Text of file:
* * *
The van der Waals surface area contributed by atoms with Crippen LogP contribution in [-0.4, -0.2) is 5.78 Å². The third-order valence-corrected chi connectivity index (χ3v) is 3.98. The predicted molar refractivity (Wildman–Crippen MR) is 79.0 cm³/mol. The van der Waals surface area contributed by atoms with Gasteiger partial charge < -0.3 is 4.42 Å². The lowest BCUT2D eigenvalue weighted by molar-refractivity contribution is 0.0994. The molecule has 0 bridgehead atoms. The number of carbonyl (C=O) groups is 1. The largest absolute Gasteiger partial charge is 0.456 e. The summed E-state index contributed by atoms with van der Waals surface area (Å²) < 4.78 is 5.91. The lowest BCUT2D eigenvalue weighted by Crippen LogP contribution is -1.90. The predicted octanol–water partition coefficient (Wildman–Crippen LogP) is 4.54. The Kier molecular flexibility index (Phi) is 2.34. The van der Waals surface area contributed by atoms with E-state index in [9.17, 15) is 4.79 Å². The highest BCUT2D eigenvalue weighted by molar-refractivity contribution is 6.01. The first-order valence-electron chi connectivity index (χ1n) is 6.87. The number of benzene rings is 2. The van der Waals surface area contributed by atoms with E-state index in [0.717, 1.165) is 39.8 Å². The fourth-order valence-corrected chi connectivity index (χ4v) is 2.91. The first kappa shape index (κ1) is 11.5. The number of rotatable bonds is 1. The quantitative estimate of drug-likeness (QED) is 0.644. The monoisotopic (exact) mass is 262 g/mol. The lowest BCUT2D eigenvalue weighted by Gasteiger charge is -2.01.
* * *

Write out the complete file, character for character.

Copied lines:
The van der Waals surface area contributed by atoms with Crippen LogP contribution in [-0.4, -0.2) is 5.78 Å². The third-order valence-corrected chi connectivity index (χ3v) is 3.98. The predicted molar refractivity (Wildman–Crippen MR) is 79.0 cm³/mol. The van der Waals surface area contributed by atoms with Gasteiger partial charge < -0.3 is 4.42 Å². The lowest BCUT2D eigenvalue weighted by molar-refractivity contribution is 0.0994. The molecule has 0 bridgehead atoms. The number of carbonyl (C=O) groups is 1. The largest absolute Gasteiger partial charge is 0.456 e. The summed E-state index contributed by atoms with van der Waals surface area (Å²) < 4.78 is 5.91. The lowest BCUT2D eigenvalue weighted by Crippen LogP contribution is -1.90. The predicted octanol–water partition coefficient (Wildman–Crippen LogP) is 4.54. The Kier molecular flexibility index (Phi) is 2.34. The van der Waals surface area contributed by atoms with E-state index in [9.17, 15) is 4.79 Å². The highest BCUT2D eigenvalue weighted by molar-refractivity contribution is 6.01. The first-order valence-electron chi connectivity index (χ1n) is 6.87. The number of benzene rings is 2. The van der Waals surface area contributed by atoms with E-state index in [0.717, 1.165) is 39.8 Å². The fourth-order valence-corrected chi connectivity index (χ4v) is 2.91. The first kappa shape index (κ1) is 11.5. The number of rotatable bonds is 1. The quantitative estimate of drug-likeness (QED) is 0.644. The monoisotopic (exact) mass is 262 g/mol. The lowest BCUT2D eigenvalue weighted by Gasteiger charge is -2.01.